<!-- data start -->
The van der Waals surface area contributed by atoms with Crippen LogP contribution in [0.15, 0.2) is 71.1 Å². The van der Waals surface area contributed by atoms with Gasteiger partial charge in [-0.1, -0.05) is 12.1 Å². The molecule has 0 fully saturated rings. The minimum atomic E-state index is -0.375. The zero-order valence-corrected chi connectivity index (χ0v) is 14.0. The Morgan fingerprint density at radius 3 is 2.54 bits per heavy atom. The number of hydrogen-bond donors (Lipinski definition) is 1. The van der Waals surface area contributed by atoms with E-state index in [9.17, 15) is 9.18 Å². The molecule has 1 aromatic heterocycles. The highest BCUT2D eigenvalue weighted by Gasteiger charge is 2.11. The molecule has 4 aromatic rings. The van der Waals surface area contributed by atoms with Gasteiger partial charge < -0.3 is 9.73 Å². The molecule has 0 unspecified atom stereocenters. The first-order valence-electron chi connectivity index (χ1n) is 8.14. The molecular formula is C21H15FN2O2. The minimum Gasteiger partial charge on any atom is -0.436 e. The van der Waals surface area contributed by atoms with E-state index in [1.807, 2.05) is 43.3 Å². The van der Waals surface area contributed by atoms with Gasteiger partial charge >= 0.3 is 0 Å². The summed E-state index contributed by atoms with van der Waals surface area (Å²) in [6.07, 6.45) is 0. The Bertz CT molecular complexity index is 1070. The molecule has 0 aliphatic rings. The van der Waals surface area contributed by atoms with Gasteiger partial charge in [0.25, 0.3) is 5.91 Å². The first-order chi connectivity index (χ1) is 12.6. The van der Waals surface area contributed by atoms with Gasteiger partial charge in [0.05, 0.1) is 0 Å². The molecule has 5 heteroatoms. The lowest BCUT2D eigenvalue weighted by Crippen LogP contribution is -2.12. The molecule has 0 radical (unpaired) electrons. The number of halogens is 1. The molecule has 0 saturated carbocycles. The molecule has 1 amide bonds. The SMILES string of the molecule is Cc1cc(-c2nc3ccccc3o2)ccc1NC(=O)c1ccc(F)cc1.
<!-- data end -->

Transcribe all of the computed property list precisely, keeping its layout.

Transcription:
The van der Waals surface area contributed by atoms with Crippen LogP contribution in [0.15, 0.2) is 71.1 Å². The van der Waals surface area contributed by atoms with Gasteiger partial charge in [-0.1, -0.05) is 12.1 Å². The molecule has 0 fully saturated rings. The minimum atomic E-state index is -0.375. The zero-order valence-corrected chi connectivity index (χ0v) is 14.0. The Morgan fingerprint density at radius 3 is 2.54 bits per heavy atom. The number of hydrogen-bond donors (Lipinski definition) is 1. The van der Waals surface area contributed by atoms with E-state index in [9.17, 15) is 9.18 Å². The molecule has 1 aromatic heterocycles. The highest BCUT2D eigenvalue weighted by Gasteiger charge is 2.11. The molecule has 4 aromatic rings. The van der Waals surface area contributed by atoms with Gasteiger partial charge < -0.3 is 9.73 Å². The molecule has 0 unspecified atom stereocenters. The first-order valence-electron chi connectivity index (χ1n) is 8.14. The molecular formula is C21H15FN2O2. The minimum Gasteiger partial charge on any atom is -0.436 e. The van der Waals surface area contributed by atoms with E-state index in [1.807, 2.05) is 43.3 Å². The van der Waals surface area contributed by atoms with Gasteiger partial charge >= 0.3 is 0 Å². The summed E-state index contributed by atoms with van der Waals surface area (Å²) in [6.07, 6.45) is 0. The Bertz CT molecular complexity index is 1070. The molecule has 0 aliphatic rings. The van der Waals surface area contributed by atoms with Gasteiger partial charge in [0.25, 0.3) is 5.91 Å². The first-order chi connectivity index (χ1) is 12.6. The van der Waals surface area contributed by atoms with Gasteiger partial charge in [0.05, 0.1) is 0 Å². The molecule has 5 heteroatoms. The lowest BCUT2D eigenvalue weighted by Crippen LogP contribution is -2.12. The molecule has 0 radical (unpaired) electrons. The number of halogens is 1. The molecule has 0 saturated carbocycles. The molecule has 1 amide bonds. The SMILES string of the molecule is Cc1cc(-c2nc3ccccc3o2)ccc1NC(=O)c1ccc(F)cc1.